Tracing the Imprint of River Runoff Variability on Arctic Water Mass Transformation

Erwin Lambert*, Aleksi Nummelin, Per Pemberton, Mehmet Ilıcak

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15 Atıf (Scopus)

Özet

The Arctic Ocean receives a net freshwater input from land and from the atmosphere. This flux of freshwater, along with net surface heat loss, acts to transform the water mass properties of inflowing Atlantic and Pacific waters. In this study, model simulations are used to quantify the Arctic water mass transformation in salinity and temperature space, and its explained variance due to variability in the largest freshwater source to the Arctic: river runoff. This explained variance is quantified using a novel tool, the seasonal climate response function, which describes the magnitude and time scale of adjustment to a runoff perturbation at monthly resolution. Using this method, the transient response of Arctic water mass transformation is reconstructed over time scales ranging from several months to a decade. Model simulations with variable runoff indicate a significant explained model variance of several terms contributing to salinity transformation, including diffusion, the formation and melt of sea ice, and a possibly model-dependent surface salinity-restoring term. Most notably, an increase in river runoff strengthens the diffusion of salt and heat, which ultimately leads to an increase in the advective salt and heat import into the Arctic. These results provide evidence for the potential predictability of the Arctic system based on variability in river runoff.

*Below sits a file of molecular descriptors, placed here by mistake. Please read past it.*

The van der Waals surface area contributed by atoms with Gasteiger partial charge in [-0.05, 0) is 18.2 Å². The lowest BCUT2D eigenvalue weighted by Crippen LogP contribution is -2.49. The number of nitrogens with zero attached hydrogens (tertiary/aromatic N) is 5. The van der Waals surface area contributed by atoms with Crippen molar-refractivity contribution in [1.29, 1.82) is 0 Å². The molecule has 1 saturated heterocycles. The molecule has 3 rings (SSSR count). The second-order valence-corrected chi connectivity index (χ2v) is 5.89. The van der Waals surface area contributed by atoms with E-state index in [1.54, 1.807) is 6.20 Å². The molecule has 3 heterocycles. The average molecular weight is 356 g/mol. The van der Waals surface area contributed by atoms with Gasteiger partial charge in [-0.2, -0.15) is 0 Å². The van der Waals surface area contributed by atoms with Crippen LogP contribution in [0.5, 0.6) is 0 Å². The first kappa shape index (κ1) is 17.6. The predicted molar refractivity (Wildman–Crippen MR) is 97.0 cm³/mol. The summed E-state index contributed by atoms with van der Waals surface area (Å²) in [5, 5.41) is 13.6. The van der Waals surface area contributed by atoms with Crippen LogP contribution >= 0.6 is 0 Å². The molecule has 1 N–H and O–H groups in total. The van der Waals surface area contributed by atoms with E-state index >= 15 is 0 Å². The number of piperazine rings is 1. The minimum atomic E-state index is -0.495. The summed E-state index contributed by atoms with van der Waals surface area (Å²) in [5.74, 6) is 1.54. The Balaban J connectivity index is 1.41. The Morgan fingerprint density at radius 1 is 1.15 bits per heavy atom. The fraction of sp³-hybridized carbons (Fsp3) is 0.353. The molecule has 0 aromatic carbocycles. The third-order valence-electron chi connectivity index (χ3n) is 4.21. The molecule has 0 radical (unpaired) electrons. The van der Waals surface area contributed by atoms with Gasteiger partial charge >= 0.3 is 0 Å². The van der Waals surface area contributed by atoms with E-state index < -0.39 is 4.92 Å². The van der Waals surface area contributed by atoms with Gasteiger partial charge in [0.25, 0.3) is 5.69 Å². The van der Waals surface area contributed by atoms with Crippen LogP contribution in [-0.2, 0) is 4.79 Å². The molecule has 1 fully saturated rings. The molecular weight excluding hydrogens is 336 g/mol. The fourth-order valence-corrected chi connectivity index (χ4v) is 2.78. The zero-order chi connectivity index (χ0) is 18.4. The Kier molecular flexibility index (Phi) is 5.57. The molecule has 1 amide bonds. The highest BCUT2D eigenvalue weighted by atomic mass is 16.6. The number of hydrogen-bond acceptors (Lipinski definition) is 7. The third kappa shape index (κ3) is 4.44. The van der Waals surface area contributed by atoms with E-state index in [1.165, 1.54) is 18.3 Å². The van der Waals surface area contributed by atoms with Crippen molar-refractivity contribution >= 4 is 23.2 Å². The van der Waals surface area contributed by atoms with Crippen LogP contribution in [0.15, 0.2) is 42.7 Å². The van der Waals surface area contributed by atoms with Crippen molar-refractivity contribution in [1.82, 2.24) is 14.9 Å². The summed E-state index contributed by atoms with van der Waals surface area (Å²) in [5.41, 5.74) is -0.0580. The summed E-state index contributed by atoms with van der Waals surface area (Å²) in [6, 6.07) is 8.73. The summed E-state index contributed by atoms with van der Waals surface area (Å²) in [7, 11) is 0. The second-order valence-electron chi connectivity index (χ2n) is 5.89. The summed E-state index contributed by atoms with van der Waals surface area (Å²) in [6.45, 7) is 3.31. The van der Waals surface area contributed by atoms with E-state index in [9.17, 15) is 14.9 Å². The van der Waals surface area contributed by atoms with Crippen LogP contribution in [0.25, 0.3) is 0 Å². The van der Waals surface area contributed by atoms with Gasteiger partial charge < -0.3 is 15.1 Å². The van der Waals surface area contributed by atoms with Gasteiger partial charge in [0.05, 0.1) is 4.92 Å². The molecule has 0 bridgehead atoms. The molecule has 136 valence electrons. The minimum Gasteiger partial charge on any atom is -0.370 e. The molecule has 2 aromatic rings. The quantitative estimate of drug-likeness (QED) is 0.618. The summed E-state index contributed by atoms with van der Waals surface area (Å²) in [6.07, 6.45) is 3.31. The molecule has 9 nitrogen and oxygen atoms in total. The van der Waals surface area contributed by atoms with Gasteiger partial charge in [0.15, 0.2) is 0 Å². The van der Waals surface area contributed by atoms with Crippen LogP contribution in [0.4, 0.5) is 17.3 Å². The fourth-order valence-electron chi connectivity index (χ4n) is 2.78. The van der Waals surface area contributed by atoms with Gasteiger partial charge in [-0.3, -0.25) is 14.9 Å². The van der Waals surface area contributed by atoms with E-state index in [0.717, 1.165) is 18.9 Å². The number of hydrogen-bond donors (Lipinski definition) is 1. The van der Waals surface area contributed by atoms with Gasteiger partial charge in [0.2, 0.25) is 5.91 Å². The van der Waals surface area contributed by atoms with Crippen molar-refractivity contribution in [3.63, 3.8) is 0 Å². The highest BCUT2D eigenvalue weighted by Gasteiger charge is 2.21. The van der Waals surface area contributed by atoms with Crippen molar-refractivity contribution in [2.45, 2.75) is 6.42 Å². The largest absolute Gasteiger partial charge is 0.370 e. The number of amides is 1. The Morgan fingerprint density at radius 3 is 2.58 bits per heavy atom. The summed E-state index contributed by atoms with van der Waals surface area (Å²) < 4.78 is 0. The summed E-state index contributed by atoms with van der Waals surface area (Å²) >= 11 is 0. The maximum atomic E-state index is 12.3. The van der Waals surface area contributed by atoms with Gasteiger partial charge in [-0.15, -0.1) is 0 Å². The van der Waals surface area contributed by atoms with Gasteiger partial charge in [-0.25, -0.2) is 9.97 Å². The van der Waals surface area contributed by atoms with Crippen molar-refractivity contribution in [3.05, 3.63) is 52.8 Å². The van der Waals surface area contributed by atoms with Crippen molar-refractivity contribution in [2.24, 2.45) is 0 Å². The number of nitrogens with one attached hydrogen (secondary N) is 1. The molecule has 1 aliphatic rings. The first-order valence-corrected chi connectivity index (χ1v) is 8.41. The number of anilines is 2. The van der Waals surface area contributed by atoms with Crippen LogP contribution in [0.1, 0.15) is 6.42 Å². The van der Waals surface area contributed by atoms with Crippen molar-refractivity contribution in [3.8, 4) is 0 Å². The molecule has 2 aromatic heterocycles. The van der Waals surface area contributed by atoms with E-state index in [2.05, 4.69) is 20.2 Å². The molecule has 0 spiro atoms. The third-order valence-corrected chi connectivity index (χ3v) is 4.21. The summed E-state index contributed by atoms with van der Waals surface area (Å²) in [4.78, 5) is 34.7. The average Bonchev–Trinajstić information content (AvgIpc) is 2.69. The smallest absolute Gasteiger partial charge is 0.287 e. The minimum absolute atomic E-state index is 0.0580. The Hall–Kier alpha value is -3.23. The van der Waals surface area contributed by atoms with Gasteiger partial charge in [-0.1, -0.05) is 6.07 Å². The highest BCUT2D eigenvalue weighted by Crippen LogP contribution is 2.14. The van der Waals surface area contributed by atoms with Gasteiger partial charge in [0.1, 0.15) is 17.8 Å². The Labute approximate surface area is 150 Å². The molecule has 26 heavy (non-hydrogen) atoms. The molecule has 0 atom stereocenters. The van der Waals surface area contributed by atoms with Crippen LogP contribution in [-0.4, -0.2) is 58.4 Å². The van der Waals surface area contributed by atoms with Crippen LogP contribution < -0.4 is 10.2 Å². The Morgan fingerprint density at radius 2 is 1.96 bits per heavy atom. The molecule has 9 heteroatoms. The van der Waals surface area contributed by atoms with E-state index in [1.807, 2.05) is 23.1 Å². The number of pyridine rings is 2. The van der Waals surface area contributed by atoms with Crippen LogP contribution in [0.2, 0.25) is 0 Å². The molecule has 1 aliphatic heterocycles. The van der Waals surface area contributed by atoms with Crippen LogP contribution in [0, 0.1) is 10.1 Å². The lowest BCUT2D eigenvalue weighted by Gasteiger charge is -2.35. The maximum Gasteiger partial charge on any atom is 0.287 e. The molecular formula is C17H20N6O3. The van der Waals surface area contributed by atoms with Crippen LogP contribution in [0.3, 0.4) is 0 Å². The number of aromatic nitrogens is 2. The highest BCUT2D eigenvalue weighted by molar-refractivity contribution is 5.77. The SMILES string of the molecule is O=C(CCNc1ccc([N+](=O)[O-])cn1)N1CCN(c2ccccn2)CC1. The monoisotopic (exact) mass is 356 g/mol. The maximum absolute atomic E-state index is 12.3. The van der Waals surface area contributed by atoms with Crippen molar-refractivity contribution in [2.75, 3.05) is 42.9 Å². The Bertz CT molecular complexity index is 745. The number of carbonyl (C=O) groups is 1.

Orijinal dilİngilizce
Sayfa (başlangıç-bitiş)302-319
Sayfa sayısı18
DergiJournal of Geophysical Research: Oceans
Hacim124
Basın numarası1
DOI'lar
Yayın durumuYayınlandı - Oca 2019

Bibliyografik not

Publisher Copyright:
©2018. The Authors.

Finansman

We thank I. Bethke and M. Bentsen for help with implementing online diagnostics into MICOM. E. L. and M. I. are funded by the Norwegian Research Council project NORTH; P. P. is funded by NordForsk project Nordic Center of Excellence Arctic Climate Prediction: Pathways to Resilient, Sustainable Societies (ARCPATH) (Grant 76654). M. I. is also partially funded by ITU-TGA-2017-40657 and ITU Polar Research Center (PolRec). As part of the work, P. P. received a Bjerknes visiting fellowship from the Bjerknes Centre. Processed data used for the figures and computations are available at https://doi.org/10.5281/ zenodo.1886889. The idea to use CRFs arose at the 2016 FAMOS workshop during a meeting of the CRF-working group led by J. Marshall. We are grateful for detailed comments by M. Muilwijk and T. Eldevik that helped shape paper. Finally, we thank S. Groeskamp, three anonymous reviewers, and the Editor for very useful comments that greatly improved the paper.

FinansörlerFinansör numarası
ITU Polar Research Center
NordForsk76654, ITU-TGA-2017-40657
Norges Forskningsråd

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